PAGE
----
Hawaii shaken by several earthquakes, biggest at 6.9 magnitude, as volcano eruption continues
Big Island’s Kilauea volcano erupted on Thursday, sending lava-spewing vents across the land; on Friday multiple quakes were felt
The eruption of a volcano on Hawaii’s Big Island has been followed by multiple increasingly strong earthquakes, the US Geological Survey (USGS) said on Friday.
Hawaii County Civil Defence said Friday’s first, 5.4-magnitude earthquake was centred near the south flank of Kilauea volcano, at a depth of 4.2 miles (6.9km), at around 11:30am.
After a series of other tremors, a 6.9-magnitude quake struck 9.9 miles (16km) southwest of the Leilani Estates at about 12:33pm.
It struck in almost exactly the same place as the 7.1-magnitude quake that hit the island in 1975, according to the USGS Seismic Twitter feed.
After a week of earthquakes and warnings, the eruption that began Thursday threw lava into the sky from a crack in a road and sent another line of molten rock snaking through a forest. The activity continued Friday, with reports of lava spurting from volcanic vents on two streets.
Civil defence officials said on Friday in a statement that about 1,500 residents of the Leilani Subdivision were ordered to evacuate from about 770 buildings.
Residents from the nearby, smaller Lanipuna Gardens Subdivision with 130 lots were also ordered out.
M 6.9 - 16km SW of Leilani Estates, Hawaii, 2018-05-04 22:32:55 UTC, 5.0 km depth. https://t.co/g2hWHdnPex This is in almost exactly the same location at the deadly 1975 M 7.1 earthquake. pic.twitter.com/ImkbbL1ruq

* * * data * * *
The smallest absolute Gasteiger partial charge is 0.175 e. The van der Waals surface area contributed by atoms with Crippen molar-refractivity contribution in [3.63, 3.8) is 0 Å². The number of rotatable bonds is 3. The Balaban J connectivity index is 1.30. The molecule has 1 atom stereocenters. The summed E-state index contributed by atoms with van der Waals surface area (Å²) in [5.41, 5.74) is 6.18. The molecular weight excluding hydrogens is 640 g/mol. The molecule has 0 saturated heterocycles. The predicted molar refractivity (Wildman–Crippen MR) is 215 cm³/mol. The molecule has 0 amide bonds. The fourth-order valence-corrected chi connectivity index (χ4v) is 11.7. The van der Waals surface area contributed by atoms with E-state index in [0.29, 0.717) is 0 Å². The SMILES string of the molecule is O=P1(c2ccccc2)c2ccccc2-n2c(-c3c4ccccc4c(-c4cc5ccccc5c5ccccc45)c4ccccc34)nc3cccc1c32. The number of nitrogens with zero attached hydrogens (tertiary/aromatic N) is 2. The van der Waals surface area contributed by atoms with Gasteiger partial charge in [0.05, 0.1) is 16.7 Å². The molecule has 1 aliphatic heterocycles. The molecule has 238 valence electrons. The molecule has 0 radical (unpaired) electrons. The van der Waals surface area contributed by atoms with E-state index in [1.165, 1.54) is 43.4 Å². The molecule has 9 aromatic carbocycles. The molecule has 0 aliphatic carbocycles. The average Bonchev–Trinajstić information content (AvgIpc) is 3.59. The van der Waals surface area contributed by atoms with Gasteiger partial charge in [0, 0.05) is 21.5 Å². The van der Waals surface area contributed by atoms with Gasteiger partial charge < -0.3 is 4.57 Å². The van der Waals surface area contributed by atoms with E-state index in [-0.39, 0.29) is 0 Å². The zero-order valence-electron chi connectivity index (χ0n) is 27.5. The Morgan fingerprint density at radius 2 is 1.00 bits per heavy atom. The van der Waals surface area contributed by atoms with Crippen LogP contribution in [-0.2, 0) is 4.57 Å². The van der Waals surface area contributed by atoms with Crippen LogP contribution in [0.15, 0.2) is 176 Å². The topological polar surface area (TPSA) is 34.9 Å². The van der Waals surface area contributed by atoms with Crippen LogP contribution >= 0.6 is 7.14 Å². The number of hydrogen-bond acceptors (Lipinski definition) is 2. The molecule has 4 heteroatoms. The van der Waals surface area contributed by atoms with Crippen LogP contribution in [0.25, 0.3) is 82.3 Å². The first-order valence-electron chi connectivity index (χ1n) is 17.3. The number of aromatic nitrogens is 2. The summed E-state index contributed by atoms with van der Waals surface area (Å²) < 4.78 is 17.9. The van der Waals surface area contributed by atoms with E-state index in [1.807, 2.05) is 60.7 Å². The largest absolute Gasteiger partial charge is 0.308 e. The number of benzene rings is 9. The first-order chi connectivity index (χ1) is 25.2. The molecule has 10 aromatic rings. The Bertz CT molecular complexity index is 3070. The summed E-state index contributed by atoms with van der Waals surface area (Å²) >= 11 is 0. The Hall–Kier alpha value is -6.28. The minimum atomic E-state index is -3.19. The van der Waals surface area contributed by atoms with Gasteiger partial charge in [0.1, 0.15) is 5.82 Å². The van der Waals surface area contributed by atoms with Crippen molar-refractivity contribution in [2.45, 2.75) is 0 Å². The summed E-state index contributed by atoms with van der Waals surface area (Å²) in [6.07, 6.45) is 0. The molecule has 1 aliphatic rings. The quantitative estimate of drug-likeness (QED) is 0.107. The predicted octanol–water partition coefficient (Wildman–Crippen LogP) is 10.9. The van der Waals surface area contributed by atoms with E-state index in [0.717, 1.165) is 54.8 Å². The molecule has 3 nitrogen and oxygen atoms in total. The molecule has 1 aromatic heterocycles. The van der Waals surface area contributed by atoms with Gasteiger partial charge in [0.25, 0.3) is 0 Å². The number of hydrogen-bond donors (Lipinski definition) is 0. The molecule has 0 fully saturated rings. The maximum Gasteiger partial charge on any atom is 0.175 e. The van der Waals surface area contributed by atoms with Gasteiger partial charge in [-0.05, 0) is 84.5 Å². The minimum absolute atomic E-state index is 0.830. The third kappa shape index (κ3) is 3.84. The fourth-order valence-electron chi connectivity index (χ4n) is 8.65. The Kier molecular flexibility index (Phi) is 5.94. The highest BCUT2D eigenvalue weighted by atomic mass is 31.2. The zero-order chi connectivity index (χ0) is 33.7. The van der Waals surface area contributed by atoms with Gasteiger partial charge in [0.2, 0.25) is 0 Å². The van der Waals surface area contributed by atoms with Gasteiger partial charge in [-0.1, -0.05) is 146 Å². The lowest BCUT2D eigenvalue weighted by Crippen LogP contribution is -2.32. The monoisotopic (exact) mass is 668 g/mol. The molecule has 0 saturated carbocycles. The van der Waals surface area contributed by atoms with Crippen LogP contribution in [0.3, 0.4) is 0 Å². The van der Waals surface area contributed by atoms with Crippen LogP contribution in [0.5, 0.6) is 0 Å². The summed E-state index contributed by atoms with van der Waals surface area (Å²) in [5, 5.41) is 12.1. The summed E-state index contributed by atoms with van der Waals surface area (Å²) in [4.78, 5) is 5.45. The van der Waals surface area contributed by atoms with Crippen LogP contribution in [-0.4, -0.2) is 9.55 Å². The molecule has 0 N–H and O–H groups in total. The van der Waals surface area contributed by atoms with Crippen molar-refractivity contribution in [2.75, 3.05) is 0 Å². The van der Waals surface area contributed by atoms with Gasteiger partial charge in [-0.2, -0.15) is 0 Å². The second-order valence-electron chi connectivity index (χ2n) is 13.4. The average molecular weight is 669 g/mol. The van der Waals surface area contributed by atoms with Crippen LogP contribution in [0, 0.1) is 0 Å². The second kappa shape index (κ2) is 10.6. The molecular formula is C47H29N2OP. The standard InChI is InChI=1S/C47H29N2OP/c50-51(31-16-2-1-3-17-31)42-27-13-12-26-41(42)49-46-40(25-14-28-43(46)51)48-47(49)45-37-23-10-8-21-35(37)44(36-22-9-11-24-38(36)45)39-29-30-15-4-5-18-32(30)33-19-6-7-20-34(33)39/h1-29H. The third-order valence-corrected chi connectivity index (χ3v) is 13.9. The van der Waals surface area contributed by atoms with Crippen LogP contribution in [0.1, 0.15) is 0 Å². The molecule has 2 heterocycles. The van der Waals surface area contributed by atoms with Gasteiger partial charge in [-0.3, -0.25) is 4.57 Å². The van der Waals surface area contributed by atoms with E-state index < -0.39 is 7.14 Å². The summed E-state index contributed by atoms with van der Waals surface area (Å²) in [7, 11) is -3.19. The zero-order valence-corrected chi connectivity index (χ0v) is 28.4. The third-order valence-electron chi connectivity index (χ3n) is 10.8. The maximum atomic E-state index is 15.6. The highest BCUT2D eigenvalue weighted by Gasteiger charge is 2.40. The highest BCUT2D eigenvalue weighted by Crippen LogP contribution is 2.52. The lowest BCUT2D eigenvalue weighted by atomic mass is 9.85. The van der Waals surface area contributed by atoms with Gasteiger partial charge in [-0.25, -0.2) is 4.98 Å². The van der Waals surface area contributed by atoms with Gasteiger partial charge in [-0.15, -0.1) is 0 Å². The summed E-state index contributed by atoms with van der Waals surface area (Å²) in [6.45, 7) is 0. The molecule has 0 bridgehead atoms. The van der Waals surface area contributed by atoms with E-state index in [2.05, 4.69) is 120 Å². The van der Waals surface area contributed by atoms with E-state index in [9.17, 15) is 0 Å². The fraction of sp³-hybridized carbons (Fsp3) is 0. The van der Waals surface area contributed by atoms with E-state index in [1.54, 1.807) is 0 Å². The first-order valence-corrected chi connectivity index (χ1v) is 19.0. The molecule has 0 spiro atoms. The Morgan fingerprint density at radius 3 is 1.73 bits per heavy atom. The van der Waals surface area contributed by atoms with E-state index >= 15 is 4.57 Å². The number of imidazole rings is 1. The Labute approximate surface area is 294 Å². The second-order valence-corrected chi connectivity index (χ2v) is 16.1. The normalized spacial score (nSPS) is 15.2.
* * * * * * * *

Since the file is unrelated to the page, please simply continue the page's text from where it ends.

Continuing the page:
— USGS_Seismic (@usgs_seismic) May 4, 2018
“There are lava tubes on our property,” said Dale Miller, 58, from the Leilani Estates, referring to the natural tunnels underground that drain lava during an eruption. “The whole thing is Swiss cheese.”
“It felt like there was something under the house – like a big snake was moving under the house,” said Lee Begaye, 61, Miller's partner and housemate, saying this was the first time in eight years of living by the volcano that he’d had to evacuate.
In addition to the danger from lava, civil defence officials are warning the public about high levels of sulphur dioxide, which can cause irritation or burns, sore throats, runny noses, burning eyes and coughing.
Keala Noel, 64, also from Leilani Estates, said she didn’t feel the lava was directly threatening her family, but went to a shelter at 3am on Friday because of the sulphur.
“We stayed because we didn’t feel any imminent danger,” she said. “But I could hardly breathe yesterday.”
Earlier on Friday, some residents living near where lava is surging out of the ground expressed frustration that they could not return home.
Brad Stanfill said the lava is more than three miles (five kilometres) from his house but he’s still not being allowed in.
He wants go home to feed his pets and check on his property, and is concerned about reports of looting.
One woman angrily told police guarding Leilani Estates she was going into the area and they couldn’t arrest her. She stormed past the police unopposed.
So far at least two homes have been burned by lava, although authorities are still confirming the extent of the damage.